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What validity is there to the popular belief that Christianity teaches male headship and for this reason is a chief carrier of patriarchy and female oppression? Honesty requires us to acknowledge that the entire ancient world was in some sense patriarchal and that all of its religions, including primitive Christianity, were implicated in the elevation of males over females. But this confession opens a deeper question: in what direction was the Jesus movement we now call Christianity actually moving on family and gender issues? Was early Christianity in tension with, and subtly undermining, what many scholars now call the "honor-shame codes" of the Greco-Roman world and their embeddedness in patriarchy?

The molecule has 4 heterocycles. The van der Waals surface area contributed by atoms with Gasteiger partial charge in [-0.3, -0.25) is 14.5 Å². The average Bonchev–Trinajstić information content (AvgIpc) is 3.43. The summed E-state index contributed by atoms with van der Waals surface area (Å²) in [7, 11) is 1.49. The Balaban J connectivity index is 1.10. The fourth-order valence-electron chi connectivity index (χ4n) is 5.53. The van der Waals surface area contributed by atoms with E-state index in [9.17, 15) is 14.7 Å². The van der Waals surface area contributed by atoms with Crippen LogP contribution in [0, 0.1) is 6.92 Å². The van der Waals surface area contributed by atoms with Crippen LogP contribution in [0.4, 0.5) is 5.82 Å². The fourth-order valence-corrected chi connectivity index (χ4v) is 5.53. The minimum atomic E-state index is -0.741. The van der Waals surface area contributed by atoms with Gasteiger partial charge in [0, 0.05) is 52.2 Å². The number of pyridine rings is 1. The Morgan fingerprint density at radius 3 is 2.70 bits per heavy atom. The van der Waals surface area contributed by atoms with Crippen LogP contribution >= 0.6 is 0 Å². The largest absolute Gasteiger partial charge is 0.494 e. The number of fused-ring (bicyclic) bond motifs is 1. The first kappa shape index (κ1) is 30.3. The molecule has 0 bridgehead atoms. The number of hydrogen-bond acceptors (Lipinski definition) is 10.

There are good reasons to believe that the earliest forms of Christianity were in conflict on gender issues with their surrounding cultures. When our information is placed in context, it becomes clear that early Christian communities, along with aspects of Stoicism, functioned to mitigate male power and elevate women. Furthermore, their theological direction was to bring the principle of neighbor love or "equal regard" into the center of family life and the husband-wife relation. Love as equal in marriage means that both husband and wife should treat each other as ends - as persons - and never as means to other ends, i.e., as objects of manipulation. Within this mutual respect, they also should work equally for each other's good. This means they should strive to provide in principle equal access to the privileges and responsibilities of both the public sphere of politics and employment and the domestic sphere of child care and household duties. Self-sacrificial love, in this view, has a place but is not an end in itself; it is, instead, that extra effort needed to restore broken relationships to mutuality and equal regard once again.